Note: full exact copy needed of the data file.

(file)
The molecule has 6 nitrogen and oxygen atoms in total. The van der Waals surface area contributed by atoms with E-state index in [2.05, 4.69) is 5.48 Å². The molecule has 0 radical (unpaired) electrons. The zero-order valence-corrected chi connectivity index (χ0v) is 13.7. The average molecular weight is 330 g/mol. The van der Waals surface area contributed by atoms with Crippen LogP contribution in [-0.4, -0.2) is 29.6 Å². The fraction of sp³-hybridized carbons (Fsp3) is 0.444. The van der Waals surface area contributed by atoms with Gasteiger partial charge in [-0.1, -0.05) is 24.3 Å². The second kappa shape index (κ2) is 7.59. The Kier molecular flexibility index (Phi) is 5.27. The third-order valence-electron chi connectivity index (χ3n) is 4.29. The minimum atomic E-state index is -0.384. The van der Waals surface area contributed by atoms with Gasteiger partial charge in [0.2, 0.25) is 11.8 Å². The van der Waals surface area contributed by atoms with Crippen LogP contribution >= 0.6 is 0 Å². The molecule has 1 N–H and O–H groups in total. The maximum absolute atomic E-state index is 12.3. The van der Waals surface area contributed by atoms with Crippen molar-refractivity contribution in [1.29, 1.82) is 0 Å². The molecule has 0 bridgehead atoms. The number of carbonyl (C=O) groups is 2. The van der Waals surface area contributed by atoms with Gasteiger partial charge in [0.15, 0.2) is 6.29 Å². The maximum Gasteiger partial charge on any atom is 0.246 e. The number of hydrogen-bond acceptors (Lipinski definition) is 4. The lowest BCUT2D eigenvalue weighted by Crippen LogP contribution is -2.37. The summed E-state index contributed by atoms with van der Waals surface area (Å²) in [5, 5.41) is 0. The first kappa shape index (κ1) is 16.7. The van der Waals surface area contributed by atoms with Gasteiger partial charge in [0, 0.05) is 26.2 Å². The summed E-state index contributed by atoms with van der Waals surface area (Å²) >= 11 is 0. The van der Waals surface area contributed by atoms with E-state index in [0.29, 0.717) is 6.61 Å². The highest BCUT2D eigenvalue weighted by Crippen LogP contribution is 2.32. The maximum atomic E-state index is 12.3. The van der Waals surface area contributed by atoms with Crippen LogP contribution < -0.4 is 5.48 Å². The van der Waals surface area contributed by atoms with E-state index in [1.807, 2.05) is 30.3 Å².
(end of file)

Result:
The molecule has 6 nitrogen and oxygen atoms in total. The van der Waals surface area contributed by atoms with E-state index in [2.05, 4.69) is 5.48 Å². The molecule has 0 radical (unpaired) electrons. The zero-order valence-corrected chi connectivity index (χ0v) is 13.7. The average molecular weight is 330 g/mol. The van der Waals surface area contributed by atoms with Crippen LogP contribution in [-0.4, -0.2) is 29.6 Å². The fraction of sp³-hybridized carbons (Fsp3) is 0.444. The van der Waals surface area contributed by atoms with Gasteiger partial charge in [-0.1, -0.05) is 24.3 Å². The second kappa shape index (κ2) is 7.59. The Kier molecular flexibility index (Phi) is 5.27. The third-order valence-electron chi connectivity index (χ3n) is 4.29. The minimum atomic E-state index is -0.384. The van der Waals surface area contributed by atoms with Gasteiger partial charge in [0.2, 0.25) is 11.8 Å². The van der Waals surface area contributed by atoms with Crippen LogP contribution >= 0.6 is 0 Å². The molecule has 1 N–H and O–H groups in total. The maximum absolute atomic E-state index is 12.3. The van der Waals surface area contributed by atoms with Crippen molar-refractivity contribution in [1.29, 1.82) is 0 Å². The molecule has 0 bridgehead atoms. The number of carbonyl (C=O) groups is 2. The van der Waals surface area contributed by atoms with Gasteiger partial charge in [0.15, 0.2) is 6.29 Å². The maximum Gasteiger partial charge on any atom is 0.246 e. The number of hydrogen-bond acceptors (Lipinski definition) is 4. The lowest BCUT2D eigenvalue weighted by Crippen LogP contribution is -2.37. The summed E-state index contributed by atoms with van der Waals surface area (Å²) in [5, 5.41) is 0. The first kappa shape index (κ1) is 16.7. The van der Waals surface area contributed by atoms with Gasteiger partial charge in [0, 0.05) is 26.2 Å². The summed E-state index contributed by atoms with van der Waals surface area (Å²) >= 11 is 0. The van der Waals surface area contributed by atoms with E-state index in [0.29, 0.717) is 6.61 Å². The highest BCUT2D eigenvalue weighted by Crippen LogP contribution is 2.32. The maximum atomic E-state index is 12.3. The van der Waals surface area contributed by atoms with Crippen LogP contribution < -0.4 is 5.48 Å². The van der Waals surface area contributed by atoms with E-state index in [1.807, 2.05) is 30.3 Å².